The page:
Distressed debt: Quick update IVG convertible – insolvency plan released
As a former IVG convertible investor, I still follow what is happening there in order to learn how this “new” German bankruptcy process works.
Yesterday, IVG came out with their “insolvency plan”. Some of the detail sare:
– not surprisingly, shareholders and Hybrids get fully wiped out
– they actually plan to delist the stock
– part of the secured loans (Syn loan II) experience no hair cut at all and receive even interest
– the other part (Syn loan I, LBBW loan) AND the convertible get shares in the “NEwCo”
– The convertible holders will get 20% of NewCo which, without giving details is calculated as a 68% recovery
What I find especially interesting is the fact that the convertible still trades at around 75%:
What that means is that convertible holders think that the stock they will receive is worth a lot more than 68% even if it comes in a non-listed form and will be hard to sell.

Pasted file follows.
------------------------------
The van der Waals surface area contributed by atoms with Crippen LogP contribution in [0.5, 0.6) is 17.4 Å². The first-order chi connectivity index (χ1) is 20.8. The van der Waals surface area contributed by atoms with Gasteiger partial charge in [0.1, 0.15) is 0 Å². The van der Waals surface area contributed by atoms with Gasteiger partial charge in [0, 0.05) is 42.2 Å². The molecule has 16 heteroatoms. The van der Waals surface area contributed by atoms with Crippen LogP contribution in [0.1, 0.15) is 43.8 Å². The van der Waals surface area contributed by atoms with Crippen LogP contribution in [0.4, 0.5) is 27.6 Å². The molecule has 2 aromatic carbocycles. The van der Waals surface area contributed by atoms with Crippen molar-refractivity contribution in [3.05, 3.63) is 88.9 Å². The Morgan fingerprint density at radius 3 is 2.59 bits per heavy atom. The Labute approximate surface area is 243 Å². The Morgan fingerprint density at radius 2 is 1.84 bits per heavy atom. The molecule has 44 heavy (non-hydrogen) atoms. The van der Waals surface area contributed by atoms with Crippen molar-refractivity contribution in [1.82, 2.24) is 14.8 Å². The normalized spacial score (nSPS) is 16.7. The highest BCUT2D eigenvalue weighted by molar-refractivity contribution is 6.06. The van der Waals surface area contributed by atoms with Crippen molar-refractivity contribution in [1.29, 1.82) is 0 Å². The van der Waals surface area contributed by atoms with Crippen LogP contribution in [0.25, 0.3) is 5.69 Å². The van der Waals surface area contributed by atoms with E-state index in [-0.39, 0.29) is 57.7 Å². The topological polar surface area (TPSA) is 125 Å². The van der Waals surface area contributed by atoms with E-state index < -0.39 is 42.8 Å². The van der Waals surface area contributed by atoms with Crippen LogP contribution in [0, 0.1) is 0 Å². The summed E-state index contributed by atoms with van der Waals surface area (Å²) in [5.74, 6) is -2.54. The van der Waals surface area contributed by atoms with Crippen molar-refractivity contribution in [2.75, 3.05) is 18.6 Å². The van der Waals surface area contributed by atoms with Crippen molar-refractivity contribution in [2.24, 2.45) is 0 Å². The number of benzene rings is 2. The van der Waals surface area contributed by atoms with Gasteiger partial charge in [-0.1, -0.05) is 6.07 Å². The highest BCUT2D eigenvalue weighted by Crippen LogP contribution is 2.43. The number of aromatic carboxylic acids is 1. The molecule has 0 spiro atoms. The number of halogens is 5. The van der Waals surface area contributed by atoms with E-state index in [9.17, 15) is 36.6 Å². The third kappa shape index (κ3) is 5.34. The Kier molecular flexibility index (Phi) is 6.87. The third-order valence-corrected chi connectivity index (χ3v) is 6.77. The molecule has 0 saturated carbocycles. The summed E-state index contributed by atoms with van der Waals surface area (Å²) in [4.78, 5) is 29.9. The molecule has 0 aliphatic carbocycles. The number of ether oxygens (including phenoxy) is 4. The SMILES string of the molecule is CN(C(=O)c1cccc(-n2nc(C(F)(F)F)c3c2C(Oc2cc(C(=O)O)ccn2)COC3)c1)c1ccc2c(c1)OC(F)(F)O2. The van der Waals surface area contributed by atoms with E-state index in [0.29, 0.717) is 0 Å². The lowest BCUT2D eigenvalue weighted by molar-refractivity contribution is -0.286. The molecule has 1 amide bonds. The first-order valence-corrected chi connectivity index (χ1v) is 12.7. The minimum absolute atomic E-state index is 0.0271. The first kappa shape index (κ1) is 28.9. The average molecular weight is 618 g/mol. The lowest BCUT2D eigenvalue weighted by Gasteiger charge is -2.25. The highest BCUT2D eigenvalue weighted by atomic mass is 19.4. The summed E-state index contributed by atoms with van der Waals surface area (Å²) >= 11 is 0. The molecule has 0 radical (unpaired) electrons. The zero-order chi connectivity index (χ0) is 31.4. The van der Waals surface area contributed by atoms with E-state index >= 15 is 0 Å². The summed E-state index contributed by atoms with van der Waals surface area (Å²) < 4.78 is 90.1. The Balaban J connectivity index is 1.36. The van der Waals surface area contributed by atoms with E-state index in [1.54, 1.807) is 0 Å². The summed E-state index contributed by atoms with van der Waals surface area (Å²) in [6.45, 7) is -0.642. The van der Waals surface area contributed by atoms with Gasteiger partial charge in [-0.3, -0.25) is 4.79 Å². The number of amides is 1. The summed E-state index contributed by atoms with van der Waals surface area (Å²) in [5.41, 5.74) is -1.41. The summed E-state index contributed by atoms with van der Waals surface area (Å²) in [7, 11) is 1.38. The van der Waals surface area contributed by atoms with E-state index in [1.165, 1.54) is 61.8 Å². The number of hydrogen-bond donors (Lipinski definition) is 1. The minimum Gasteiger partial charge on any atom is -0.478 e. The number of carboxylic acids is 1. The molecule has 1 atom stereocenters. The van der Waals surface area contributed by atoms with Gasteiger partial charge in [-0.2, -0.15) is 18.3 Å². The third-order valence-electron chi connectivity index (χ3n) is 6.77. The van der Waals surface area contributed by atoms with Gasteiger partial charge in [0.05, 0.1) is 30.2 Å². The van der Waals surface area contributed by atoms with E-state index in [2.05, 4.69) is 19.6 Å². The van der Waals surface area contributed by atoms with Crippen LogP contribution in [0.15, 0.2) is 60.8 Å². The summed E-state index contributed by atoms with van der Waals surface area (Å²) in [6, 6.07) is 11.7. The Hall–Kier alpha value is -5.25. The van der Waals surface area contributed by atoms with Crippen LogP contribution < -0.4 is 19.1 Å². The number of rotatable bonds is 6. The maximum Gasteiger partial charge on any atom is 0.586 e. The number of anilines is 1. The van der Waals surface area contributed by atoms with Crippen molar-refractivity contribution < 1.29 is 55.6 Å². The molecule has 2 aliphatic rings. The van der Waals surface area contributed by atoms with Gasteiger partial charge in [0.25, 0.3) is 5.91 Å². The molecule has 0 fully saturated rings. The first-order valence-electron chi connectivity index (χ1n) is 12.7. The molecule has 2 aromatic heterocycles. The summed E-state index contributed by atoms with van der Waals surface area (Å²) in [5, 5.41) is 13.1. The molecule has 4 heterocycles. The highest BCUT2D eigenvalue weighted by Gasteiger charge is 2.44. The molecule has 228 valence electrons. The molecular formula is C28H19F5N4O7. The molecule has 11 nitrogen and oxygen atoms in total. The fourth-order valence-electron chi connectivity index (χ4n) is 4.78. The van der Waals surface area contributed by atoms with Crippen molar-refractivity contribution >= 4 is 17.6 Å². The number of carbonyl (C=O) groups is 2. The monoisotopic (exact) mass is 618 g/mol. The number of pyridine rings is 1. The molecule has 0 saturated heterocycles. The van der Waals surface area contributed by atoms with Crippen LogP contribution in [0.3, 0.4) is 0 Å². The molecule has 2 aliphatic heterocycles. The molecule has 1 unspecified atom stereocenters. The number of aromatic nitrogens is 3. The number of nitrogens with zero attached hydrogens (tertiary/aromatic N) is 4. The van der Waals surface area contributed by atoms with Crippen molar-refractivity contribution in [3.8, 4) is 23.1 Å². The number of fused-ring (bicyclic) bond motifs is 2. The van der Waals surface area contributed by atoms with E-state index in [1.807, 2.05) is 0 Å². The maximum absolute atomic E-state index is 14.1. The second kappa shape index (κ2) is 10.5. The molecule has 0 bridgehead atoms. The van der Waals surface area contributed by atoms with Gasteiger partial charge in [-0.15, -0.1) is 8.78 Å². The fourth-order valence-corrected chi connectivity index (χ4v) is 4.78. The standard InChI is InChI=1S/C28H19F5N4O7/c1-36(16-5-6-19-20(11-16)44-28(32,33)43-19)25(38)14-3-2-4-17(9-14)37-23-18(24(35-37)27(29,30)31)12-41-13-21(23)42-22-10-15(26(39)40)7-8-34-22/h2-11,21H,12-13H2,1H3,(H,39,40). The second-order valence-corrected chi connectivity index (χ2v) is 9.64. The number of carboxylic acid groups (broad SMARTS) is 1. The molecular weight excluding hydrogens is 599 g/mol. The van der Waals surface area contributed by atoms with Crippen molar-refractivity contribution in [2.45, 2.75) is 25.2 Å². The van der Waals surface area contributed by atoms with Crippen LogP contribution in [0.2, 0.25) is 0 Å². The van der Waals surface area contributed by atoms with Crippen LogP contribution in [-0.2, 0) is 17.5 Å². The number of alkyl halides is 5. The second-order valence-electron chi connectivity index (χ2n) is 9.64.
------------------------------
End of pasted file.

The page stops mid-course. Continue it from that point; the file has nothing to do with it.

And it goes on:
This in fact means that in theory, under a completely “fair” insolvency proceeding, something could have been left for the Hybrid holders. Under the current insolvency regime, however it seems to be really possible to kick out subordinated holders even if the asset value would imply some recovery as the hybrid holders are not a creditor group.
For me, this doesn’t look fair. It is a clear invitation to distressed debt funds to look at German companies with significant hybrid debt, force them into bankruptcy and kick out the hybrid holders at zero.
Maybe this is also the reason why they want to delist the stock, so that the “True” recovery does not become public directly after the debt/equity swap.